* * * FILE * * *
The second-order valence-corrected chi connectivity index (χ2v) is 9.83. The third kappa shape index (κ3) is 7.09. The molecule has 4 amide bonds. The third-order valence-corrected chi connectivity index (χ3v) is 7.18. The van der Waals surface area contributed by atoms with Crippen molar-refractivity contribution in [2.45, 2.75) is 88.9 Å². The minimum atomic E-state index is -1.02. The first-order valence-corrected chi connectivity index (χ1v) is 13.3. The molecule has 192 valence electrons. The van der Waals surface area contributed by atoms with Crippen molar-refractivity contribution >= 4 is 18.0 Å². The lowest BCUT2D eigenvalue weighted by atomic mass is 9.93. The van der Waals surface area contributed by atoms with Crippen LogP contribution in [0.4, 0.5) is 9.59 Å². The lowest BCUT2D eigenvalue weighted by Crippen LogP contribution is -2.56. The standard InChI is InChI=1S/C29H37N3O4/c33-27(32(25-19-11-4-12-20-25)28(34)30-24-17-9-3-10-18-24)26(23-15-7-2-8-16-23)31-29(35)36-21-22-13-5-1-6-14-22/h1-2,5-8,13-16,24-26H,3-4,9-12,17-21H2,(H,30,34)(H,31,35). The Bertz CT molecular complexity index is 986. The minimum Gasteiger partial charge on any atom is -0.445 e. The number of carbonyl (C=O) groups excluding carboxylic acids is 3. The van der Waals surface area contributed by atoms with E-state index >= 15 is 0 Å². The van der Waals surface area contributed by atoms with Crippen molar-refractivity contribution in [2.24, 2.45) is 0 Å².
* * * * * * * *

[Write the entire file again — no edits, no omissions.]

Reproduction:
The second-order valence-corrected chi connectivity index (χ2v) is 9.83. The third kappa shape index (κ3) is 7.09. The molecule has 4 amide bonds. The third-order valence-corrected chi connectivity index (χ3v) is 7.18. The van der Waals surface area contributed by atoms with Crippen molar-refractivity contribution in [2.45, 2.75) is 88.9 Å². The minimum atomic E-state index is -1.02. The first-order valence-corrected chi connectivity index (χ1v) is 13.3. The molecule has 192 valence electrons. The van der Waals surface area contributed by atoms with Crippen molar-refractivity contribution >= 4 is 18.0 Å². The lowest BCUT2D eigenvalue weighted by atomic mass is 9.93. The van der Waals surface area contributed by atoms with Crippen LogP contribution in [0.4, 0.5) is 9.59 Å². The lowest BCUT2D eigenvalue weighted by Crippen LogP contribution is -2.56. The standard InChI is InChI=1S/C29H37N3O4/c33-27(32(25-19-11-4-12-20-25)28(34)30-24-17-9-3-10-18-24)26(23-15-7-2-8-16-23)31-29(35)36-21-22-13-5-1-6-14-22/h1-2,5-8,13-16,24-26H,3-4,9-12,17-21H2,(H,30,34)(H,31,35). The Bertz CT molecular complexity index is 986. The minimum Gasteiger partial charge on any atom is -0.445 e. The number of carbonyl (C=O) groups excluding carboxylic acids is 3. The van der Waals surface area contributed by atoms with E-state index >= 15 is 0 Å². The van der Waals surface area contributed by atoms with Crippen molar-refractivity contribution in [2.24, 2.45) is 0 Å².